Written by contributor Sarah Baldwin of Bella Luna Toys
When one discovers Waldorf education, there can be a wide variety of first impressions. My own introduction was hearing that “the arts are incorporated into every subject.” That resonated with me, and I was eager to learn more.
Others may be introduced to a Waldorf craft activity, learn about Waldorf dolls, or attend a seasonal festival. These are all important elements of Waldorf education, but there is so much more to it beyond the art on the walls, silk curtains, or beeswax crayons.
What stands behind Waldorf education is a worldview called anthroposophy (an-thro-POS-o-fee) developed by Rudolf Steiner, an Austrian philosopher and founder of the first Waldorf School during the early 20th century.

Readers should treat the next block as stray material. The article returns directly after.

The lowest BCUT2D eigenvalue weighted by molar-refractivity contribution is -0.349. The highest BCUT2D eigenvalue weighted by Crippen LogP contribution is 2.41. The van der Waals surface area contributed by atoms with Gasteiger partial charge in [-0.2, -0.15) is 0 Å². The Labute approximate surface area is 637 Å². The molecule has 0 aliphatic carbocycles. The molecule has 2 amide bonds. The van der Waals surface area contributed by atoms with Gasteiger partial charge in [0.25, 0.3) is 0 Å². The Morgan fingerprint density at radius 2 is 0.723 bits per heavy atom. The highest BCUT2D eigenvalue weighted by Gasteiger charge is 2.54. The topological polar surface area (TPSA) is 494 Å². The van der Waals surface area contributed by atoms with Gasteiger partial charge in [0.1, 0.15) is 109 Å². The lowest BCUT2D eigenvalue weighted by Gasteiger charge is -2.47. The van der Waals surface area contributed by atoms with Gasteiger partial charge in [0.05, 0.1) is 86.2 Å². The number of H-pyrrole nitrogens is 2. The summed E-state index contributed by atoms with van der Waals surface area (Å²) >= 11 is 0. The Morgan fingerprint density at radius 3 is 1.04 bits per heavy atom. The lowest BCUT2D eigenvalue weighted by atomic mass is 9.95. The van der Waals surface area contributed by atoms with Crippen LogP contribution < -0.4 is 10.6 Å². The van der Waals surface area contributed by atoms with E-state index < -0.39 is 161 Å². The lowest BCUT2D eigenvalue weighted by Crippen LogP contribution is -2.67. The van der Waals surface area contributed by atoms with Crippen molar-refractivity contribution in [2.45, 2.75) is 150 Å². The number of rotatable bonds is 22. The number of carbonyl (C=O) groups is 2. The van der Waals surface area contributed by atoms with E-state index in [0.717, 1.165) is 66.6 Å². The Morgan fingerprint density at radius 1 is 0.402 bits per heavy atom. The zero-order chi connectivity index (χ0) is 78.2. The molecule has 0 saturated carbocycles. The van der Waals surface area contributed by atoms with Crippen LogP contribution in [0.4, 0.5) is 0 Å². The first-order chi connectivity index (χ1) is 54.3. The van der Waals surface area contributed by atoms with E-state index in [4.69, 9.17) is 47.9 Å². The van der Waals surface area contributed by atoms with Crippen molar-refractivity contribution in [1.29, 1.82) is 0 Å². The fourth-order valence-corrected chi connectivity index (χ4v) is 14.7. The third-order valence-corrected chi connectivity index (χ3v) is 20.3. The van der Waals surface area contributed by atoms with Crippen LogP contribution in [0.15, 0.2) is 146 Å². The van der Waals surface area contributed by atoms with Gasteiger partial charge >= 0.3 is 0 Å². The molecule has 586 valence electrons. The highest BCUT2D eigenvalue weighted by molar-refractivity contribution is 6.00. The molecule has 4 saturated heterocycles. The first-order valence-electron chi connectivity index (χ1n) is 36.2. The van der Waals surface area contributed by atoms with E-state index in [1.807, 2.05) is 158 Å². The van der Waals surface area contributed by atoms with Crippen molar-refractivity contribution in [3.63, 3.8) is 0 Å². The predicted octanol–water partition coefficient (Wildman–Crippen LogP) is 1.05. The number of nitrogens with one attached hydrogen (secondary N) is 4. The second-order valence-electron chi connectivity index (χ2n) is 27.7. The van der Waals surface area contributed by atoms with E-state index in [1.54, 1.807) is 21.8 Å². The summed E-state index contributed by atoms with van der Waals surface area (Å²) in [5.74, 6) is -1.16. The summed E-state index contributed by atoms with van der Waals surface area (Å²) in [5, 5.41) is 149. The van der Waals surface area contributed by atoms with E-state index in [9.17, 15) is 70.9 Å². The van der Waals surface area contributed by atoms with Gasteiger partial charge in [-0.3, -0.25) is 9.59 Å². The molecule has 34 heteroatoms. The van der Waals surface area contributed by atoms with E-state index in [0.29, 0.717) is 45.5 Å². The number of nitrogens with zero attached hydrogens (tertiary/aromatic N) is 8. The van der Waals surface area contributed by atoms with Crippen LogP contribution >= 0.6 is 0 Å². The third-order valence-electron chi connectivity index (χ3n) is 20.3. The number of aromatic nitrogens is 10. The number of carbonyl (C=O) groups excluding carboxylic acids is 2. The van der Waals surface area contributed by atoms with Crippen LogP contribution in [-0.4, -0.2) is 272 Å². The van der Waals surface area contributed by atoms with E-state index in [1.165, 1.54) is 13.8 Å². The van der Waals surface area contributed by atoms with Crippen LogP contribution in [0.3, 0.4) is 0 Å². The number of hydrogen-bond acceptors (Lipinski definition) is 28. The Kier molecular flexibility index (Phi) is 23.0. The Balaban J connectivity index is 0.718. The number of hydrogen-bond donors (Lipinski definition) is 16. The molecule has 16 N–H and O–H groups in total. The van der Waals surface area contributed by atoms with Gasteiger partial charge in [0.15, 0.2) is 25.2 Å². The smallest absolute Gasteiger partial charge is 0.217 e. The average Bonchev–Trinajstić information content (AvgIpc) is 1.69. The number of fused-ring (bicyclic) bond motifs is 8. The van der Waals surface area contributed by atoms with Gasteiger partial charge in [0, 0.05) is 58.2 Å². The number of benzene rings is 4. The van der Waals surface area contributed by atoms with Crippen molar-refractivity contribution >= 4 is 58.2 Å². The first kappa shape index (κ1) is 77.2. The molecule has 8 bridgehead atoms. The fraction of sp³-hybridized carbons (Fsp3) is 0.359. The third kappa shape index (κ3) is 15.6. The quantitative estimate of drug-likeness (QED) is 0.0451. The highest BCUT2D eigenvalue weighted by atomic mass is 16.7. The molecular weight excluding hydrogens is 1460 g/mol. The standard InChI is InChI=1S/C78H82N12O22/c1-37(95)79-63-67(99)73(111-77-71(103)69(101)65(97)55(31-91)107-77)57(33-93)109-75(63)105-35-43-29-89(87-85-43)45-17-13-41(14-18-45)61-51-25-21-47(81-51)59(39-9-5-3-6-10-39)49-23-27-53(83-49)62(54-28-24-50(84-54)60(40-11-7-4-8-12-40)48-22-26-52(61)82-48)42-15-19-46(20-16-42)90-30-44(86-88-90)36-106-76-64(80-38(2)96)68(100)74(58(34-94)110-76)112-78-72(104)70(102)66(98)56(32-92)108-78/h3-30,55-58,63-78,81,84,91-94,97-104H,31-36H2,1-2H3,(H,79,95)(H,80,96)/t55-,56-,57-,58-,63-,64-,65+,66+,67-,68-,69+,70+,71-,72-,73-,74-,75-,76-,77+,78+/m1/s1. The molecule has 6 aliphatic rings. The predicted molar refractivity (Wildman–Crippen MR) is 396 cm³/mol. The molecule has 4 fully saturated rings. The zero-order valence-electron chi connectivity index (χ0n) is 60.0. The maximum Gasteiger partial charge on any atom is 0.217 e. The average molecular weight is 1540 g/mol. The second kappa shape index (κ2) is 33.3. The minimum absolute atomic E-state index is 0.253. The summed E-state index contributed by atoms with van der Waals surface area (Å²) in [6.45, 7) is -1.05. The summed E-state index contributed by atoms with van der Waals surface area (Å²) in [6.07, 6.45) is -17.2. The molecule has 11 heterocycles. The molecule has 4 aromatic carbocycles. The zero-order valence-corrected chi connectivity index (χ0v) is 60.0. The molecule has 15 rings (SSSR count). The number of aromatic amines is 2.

Anthroposophy means “knowledge of the human being.” Central to Waldorf education is Steiner’s view of child development and recognition of the human being as an individual consisting of body, soul and spirit.
Waldorf schools aim to teach not only the intellect, but rather to educate the whole child: “head, heart and hands.”